perambulator-detHere’s another picture of what I assume is one of John and Ella Capewell’s sons, but I’m not so sure. The hat and clothing on the baby look sort of feminine making me think it may be a girl. Of course, it may be a Christening gown.

We’ve seen the young girl on the left before in a number of these negatives. Most recently she was in the Cousin Among the Corn post. I assume she is one of John Capewell’s nieces since records indicate that John and Ella only had the two sons.

We’ve seen the same field in the background in a number of these shots. It was either Capewell’s back yard or he really liked shooting here.

I wonder if the wicker baby carriage was purchased as part of a set with the wicker rocking chair in last week’s post. Like the chair, it looks brand new.

perambulatorThere were a couple negatives of this wicker perambulator so I decided to include both in this post.

perambulator-2-det…and the entire image from this negative is below.


About The Capewell Glass Negative Collection

The Capewell Glass Negative Collection is a series of about 200 5-inch by 7-inch glass negatives shot early in the 20th Century by John Batt Capewell (1878-1951) of Westville, New Jersey. John passed the negatives down to his son Henry who left them in his wife’s possession upon his passing. Henry’s widow didn’t know what to do with them and didn’t particularly want them so she offered them to my Dad who couldn’t turn down anything. Ultimately I wound up with them and thought I would one day have photographic prints struck from them. That didn’t happen, but I came up with the digital workaround of placing the negatives on a lightbox and rephotographing them with a digital camera. The “processing” was then done on a computer with image editing software. They came out better than I thought they would so I thought I would show them off to the world on this site. Many of these pictures have not been seen in a century, and I’m proud to be presenting them today.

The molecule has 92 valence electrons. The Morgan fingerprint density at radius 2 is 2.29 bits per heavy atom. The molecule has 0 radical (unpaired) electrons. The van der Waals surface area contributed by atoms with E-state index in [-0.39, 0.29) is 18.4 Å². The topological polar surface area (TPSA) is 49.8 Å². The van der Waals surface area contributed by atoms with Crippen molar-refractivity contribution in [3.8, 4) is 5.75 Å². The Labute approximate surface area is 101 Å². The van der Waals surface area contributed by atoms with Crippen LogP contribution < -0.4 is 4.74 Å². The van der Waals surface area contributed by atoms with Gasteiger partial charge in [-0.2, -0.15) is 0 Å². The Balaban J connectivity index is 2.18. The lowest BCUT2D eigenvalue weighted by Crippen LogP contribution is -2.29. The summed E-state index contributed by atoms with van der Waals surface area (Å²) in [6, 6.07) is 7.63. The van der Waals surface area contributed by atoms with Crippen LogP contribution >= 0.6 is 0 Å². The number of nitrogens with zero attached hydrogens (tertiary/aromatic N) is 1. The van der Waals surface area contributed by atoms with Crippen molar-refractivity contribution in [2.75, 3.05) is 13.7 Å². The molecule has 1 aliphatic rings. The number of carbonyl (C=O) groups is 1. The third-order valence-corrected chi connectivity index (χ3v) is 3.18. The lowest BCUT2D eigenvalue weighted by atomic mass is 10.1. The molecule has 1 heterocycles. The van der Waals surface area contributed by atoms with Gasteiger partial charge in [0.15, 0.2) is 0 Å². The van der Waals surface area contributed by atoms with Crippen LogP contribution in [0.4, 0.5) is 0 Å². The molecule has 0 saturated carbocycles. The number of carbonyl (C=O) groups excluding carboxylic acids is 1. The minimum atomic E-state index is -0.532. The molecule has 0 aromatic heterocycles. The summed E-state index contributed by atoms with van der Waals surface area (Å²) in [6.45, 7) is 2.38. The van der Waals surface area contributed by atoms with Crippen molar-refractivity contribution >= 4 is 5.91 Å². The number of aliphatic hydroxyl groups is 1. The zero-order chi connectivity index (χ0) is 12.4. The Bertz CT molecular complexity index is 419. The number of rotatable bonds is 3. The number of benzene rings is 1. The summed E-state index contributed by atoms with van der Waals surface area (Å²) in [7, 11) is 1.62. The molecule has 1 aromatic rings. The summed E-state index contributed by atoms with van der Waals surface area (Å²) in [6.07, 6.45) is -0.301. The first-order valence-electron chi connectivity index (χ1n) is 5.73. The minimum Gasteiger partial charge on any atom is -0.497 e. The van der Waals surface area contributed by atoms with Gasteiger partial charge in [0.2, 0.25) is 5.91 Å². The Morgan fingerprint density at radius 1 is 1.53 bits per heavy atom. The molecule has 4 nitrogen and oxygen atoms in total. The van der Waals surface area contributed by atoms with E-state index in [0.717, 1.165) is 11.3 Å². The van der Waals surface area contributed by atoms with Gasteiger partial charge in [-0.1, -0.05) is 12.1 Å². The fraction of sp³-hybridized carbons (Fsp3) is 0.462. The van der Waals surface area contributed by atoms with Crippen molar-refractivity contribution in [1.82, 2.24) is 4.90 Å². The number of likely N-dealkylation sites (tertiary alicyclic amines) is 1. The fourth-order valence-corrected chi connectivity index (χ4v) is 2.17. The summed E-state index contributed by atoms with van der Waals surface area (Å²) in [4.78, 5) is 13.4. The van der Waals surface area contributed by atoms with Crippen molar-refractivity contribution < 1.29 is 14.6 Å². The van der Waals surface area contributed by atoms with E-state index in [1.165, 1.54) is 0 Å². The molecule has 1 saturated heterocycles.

At first, I did not know who the people were in the photographs. I have a box of ephemera that accompanied the negatives and snagged a few clues from that as far as the Capewell name. I did some research on the internet and had a few false starts and wrong turns, but the readers of these posts have provided a remarkable amount of research and detail. I’m amazed at what people have turned up sifting through public records and such!

DSCN1633-negLast Week: Baby in a Wicker Rocker

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3 Responses to Perambulator

  1. Warren says:

    It was customary to dress all babies alike in those days for practical reasons as they needed to be changed so frequently. It seems odd by today’s standards of pink and blue.I discovered this in my genealogy research and looking at old family photos. My father and his brother were born in the first decade of 1900 and they were both dressed similarly in the first few years. I thought it was an odd custom until I discovered the genealogy tidbit.

    Btw, the detail and clarity of this and many other photos in this collection is unbelievable, considering they are over a hundred years old.

    I gave a link to your website to a former next door neighbor of the Capewell family. I’m anxious to hear if he or any of his family members can shed some light on some of your photos. His parents came from Italy to Westville in the early 1920s.

    I really enjoy this website. I try to tell anybody I can about it. It’s nice to have something to look forward to each week. I’m glad you decided not to post them all at once.
    Thanks for making an “I Grew up in Westvilleite’s” Thursdays more interesting in anticipation.

  2. Joe_Williams says:

    Thanks so much for the info and the kind words, Warren! I’m dying to know if the Capewell neighbors have anything to add to this. Thanks for passing it along!

  3. Warren says:

    I certainly hope so. They’ve teased me for several months, saying they remember the family and would like to see the pictures. But, they don’t trust the internet and are reluctant to access it. I’ve failed at trying to get them to join the “I Grew up in Westville” group on Facebook. I just hope they get hooked on the excellent pictures of their neighbors and feel more comfortable on your website.

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